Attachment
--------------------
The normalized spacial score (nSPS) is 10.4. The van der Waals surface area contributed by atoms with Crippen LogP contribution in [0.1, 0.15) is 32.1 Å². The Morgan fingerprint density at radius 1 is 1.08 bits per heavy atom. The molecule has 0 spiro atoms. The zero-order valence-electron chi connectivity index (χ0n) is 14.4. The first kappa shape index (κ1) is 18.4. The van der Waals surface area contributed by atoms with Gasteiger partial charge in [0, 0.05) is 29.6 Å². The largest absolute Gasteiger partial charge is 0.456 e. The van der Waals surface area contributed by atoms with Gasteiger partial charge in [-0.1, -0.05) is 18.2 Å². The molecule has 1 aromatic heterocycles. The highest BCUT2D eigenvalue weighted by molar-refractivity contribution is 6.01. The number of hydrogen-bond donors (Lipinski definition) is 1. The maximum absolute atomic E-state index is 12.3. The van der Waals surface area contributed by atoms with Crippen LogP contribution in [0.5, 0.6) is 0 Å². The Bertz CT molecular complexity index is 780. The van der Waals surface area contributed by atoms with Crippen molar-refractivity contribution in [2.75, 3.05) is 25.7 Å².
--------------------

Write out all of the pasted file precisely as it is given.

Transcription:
The normalized spacial score (nSPS) is 10.4. The van der Waals surface area contributed by atoms with Crippen LogP contribution in [0.1, 0.15) is 32.1 Å². The Morgan fingerprint density at radius 1 is 1.08 bits per heavy atom. The molecule has 0 spiro atoms. The zero-order valence-electron chi connectivity index (χ0n) is 14.4. The first kappa shape index (κ1) is 18.4. The van der Waals surface area contributed by atoms with Gasteiger partial charge in [0, 0.05) is 29.6 Å². The largest absolute Gasteiger partial charge is 0.456 e. The van der Waals surface area contributed by atoms with Gasteiger partial charge in [-0.1, -0.05) is 18.2 Å². The molecule has 1 aromatic heterocycles. The highest BCUT2D eigenvalue weighted by molar-refractivity contribution is 6.01. The number of hydrogen-bond donors (Lipinski definition) is 1. The maximum absolute atomic E-state index is 12.3. The van der Waals surface area contributed by atoms with Crippen LogP contribution in [0.5, 0.6) is 0 Å². The Bertz CT molecular complexity index is 780. The van der Waals surface area contributed by atoms with Crippen molar-refractivity contribution in [2.75, 3.05) is 25.7 Å².